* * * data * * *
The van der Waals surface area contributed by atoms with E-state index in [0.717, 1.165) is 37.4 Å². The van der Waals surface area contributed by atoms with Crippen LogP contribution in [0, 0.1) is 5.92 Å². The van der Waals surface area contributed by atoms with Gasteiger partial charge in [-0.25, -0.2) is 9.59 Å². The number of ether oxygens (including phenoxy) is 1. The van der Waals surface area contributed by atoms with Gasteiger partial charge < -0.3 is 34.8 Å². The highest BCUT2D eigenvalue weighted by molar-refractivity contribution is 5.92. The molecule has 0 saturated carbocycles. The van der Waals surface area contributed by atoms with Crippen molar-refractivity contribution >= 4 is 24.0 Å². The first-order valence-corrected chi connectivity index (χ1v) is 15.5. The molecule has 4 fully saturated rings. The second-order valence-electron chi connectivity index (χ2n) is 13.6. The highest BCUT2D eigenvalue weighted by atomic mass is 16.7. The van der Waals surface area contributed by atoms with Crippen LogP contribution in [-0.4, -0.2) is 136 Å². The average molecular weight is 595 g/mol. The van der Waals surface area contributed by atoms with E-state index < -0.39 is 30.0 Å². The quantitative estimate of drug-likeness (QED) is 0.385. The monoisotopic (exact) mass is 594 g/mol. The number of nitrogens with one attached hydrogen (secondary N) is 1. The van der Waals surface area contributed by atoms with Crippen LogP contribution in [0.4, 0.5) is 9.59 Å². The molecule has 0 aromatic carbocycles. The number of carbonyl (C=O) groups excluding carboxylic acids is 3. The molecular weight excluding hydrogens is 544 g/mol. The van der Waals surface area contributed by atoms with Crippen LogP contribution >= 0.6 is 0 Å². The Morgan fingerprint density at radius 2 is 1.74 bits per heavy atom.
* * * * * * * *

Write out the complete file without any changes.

The van der Waals surface area contributed by atoms with E-state index in [0.717, 1.165) is 37.4 Å². The van der Waals surface area contributed by atoms with Crippen LogP contribution in [0, 0.1) is 5.92 Å². The van der Waals surface area contributed by atoms with Gasteiger partial charge in [-0.25, -0.2) is 9.59 Å². The number of ether oxygens (including phenoxy) is 1. The van der Waals surface area contributed by atoms with Gasteiger partial charge < -0.3 is 34.8 Å². The highest BCUT2D eigenvalue weighted by molar-refractivity contribution is 5.92. The molecule has 0 saturated carbocycles. The van der Waals surface area contributed by atoms with Crippen molar-refractivity contribution >= 4 is 24.0 Å². The first-order valence-corrected chi connectivity index (χ1v) is 15.5. The molecule has 4 fully saturated rings. The second-order valence-electron chi connectivity index (χ2n) is 13.6. The highest BCUT2D eigenvalue weighted by atomic mass is 16.7. The van der Waals surface area contributed by atoms with Crippen LogP contribution in [-0.4, -0.2) is 136 Å². The average molecular weight is 595 g/mol. The van der Waals surface area contributed by atoms with E-state index < -0.39 is 30.0 Å². The quantitative estimate of drug-likeness (QED) is 0.385. The monoisotopic (exact) mass is 594 g/mol. The number of nitrogens with one attached hydrogen (secondary N) is 1. The van der Waals surface area contributed by atoms with Crippen LogP contribution in [0.4, 0.5) is 9.59 Å². The molecule has 0 aromatic carbocycles. The number of carbonyl (C=O) groups excluding carboxylic acids is 3. The molecular weight excluding hydrogens is 544 g/mol. The van der Waals surface area contributed by atoms with Crippen LogP contribution >= 0.6 is 0 Å². The Morgan fingerprint density at radius 2 is 1.74 bits per heavy atom.